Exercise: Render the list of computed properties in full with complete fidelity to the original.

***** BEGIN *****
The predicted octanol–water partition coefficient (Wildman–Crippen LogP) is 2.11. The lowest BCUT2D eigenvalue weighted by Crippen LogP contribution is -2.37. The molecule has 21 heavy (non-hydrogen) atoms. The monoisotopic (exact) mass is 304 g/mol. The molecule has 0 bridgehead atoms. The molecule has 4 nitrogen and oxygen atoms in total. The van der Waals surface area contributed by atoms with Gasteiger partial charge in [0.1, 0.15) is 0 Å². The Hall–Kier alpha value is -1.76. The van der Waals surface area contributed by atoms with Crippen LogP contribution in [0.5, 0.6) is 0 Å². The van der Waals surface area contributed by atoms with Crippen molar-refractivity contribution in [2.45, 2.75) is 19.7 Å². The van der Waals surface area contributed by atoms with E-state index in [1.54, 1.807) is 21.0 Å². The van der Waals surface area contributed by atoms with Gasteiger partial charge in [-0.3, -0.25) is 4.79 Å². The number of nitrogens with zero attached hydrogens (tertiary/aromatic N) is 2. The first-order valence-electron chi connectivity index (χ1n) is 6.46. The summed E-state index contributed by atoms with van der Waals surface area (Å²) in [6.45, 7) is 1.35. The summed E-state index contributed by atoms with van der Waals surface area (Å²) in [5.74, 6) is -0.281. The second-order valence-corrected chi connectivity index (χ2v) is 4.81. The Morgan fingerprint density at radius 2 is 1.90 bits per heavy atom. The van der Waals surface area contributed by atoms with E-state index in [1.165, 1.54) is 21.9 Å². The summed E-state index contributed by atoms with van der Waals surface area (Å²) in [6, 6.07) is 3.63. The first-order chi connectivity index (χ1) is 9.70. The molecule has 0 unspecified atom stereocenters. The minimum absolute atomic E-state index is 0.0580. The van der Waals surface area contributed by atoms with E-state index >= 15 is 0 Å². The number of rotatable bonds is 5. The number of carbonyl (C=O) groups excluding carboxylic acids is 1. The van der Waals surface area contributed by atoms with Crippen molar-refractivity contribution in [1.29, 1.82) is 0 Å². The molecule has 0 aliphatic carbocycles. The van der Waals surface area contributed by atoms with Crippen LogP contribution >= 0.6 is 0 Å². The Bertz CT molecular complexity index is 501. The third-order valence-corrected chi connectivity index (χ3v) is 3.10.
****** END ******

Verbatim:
The predicted octanol–water partition coefficient (Wildman–Crippen LogP) is 2.11. The lowest BCUT2D eigenvalue weighted by Crippen LogP contribution is -2.37. The molecule has 21 heavy (non-hydrogen) atoms. The monoisotopic (exact) mass is 304 g/mol. The molecule has 0 bridgehead atoms. The molecule has 4 nitrogen and oxygen atoms in total. The van der Waals surface area contributed by atoms with Gasteiger partial charge in [0.1, 0.15) is 0 Å². The Hall–Kier alpha value is -1.76. The van der Waals surface area contributed by atoms with Crippen LogP contribution in [0.5, 0.6) is 0 Å². The van der Waals surface area contributed by atoms with Crippen molar-refractivity contribution in [2.45, 2.75) is 19.7 Å². The van der Waals surface area contributed by atoms with E-state index in [1.54, 1.807) is 21.0 Å². The van der Waals surface area contributed by atoms with Gasteiger partial charge in [-0.3, -0.25) is 4.79 Å². The number of nitrogens with zero attached hydrogens (tertiary/aromatic N) is 2. The first-order valence-electron chi connectivity index (χ1n) is 6.46. The summed E-state index contributed by atoms with van der Waals surface area (Å²) in [6.45, 7) is 1.35. The summed E-state index contributed by atoms with van der Waals surface area (Å²) in [5.74, 6) is -0.281. The second-order valence-corrected chi connectivity index (χ2v) is 4.81. The Morgan fingerprint density at radius 2 is 1.90 bits per heavy atom. The van der Waals surface area contributed by atoms with E-state index in [1.165, 1.54) is 21.9 Å². The summed E-state index contributed by atoms with van der Waals surface area (Å²) in [6, 6.07) is 3.63. The first-order chi connectivity index (χ1) is 9.70. The molecule has 0 unspecified atom stereocenters. The minimum absolute atomic E-state index is 0.0580. The van der Waals surface area contributed by atoms with E-state index >= 15 is 0 Å². The number of rotatable bonds is 5. The number of carbonyl (C=O) groups excluding carboxylic acids is 1. The van der Waals surface area contributed by atoms with Crippen molar-refractivity contribution in [1.29, 1.82) is 0 Å². The molecule has 0 aliphatic carbocycles. The van der Waals surface area contributed by atoms with Crippen LogP contribution >= 0.6 is 0 Å². The Bertz CT molecular complexity index is 501. The third-order valence-corrected chi connectivity index (χ3v) is 3.10.